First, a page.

Karen Ocamb

Massive Blackout Caused by Human Error

Filed By Karen Ocamb | September 09, 2011 11:30 AM | comments

Filed in: Living
Tags: Arizona, blackout, power outage, San Diego, Southern California

Very scary prospect - on the cusp of the 10th anniversary of 9/11 - that one single person could cause such widespread trouble. Just how secure are we? One good thing to come out of the relatively short period is how so many people came out to help each other.


Power companies in Southern California restored electricity to most customers by early Friday after a massive blackout on Thursday left nearly 5 million people in parts of California, Arizona and Mexico in the dark.

Although the outage, apparently caused by a mistake by a single worker, was just a tenth the size of the 2003 blackout that left about 50 million people without power in the eastern United States and Canada, it will surely rank as one of the biggest blackouts in recent history, certainly one of the biggest caused by human error.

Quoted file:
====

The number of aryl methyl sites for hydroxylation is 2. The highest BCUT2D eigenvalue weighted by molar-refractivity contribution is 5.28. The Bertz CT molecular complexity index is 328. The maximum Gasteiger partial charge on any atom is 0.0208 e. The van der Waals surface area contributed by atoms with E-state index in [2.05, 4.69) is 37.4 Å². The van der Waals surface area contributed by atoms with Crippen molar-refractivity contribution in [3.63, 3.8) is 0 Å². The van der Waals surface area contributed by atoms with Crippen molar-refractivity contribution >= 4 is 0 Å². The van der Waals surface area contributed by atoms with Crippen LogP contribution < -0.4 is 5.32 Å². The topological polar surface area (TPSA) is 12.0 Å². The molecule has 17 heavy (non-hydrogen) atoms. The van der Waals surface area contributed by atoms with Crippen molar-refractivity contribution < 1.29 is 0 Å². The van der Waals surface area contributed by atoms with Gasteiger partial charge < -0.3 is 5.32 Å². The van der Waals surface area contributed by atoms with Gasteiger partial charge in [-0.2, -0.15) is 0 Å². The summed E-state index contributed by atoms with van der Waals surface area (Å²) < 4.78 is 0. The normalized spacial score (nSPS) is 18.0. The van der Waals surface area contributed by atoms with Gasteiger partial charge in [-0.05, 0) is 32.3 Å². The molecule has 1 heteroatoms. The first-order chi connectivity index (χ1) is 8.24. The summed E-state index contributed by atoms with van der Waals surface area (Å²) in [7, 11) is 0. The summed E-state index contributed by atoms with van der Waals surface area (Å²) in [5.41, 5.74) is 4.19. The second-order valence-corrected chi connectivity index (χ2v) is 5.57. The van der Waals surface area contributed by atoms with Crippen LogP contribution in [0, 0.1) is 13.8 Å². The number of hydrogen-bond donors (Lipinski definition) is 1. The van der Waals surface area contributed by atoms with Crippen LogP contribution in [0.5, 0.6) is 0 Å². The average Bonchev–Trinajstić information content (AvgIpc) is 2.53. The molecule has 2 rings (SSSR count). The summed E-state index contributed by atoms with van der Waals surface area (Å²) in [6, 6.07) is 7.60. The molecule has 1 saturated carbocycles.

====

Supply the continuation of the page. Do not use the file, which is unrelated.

Sempra Energy's San Diego Gas & Electric power company said it restored power to its 1.4 million customers at 3:25 a.m. Western time Friday.

That was almost 12 hours after a major electric transmission system outage in western Arizona and the loss of a key connection with the 2,150-megawatt San Onofre nuclear power plant in California resulted in the most widespread power outage in the company's history, SDG&E said.

Blackouts also affected 3.5 million people in Baja California, according to local officials.

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(Crossposted at LGBT POV)

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Karen, I will share with you a truism I learned from my grandparents and that has been reinforced during my 12 years in I.T.:

A system is only as smart as the idiot that breaks it.

'Nuff sed.

No to sound too paranoid, each time I take my shoes off at airport security, I think of our country's infrastructure vulnerabilities, including the California aqueduct system. We can expect to see more system disruptions, not only from human error, but our lack of investment in repairing aging systems. Couple this with the ongoing assault on health and safety regulation enforcement, and we are a disaster waiting to happen.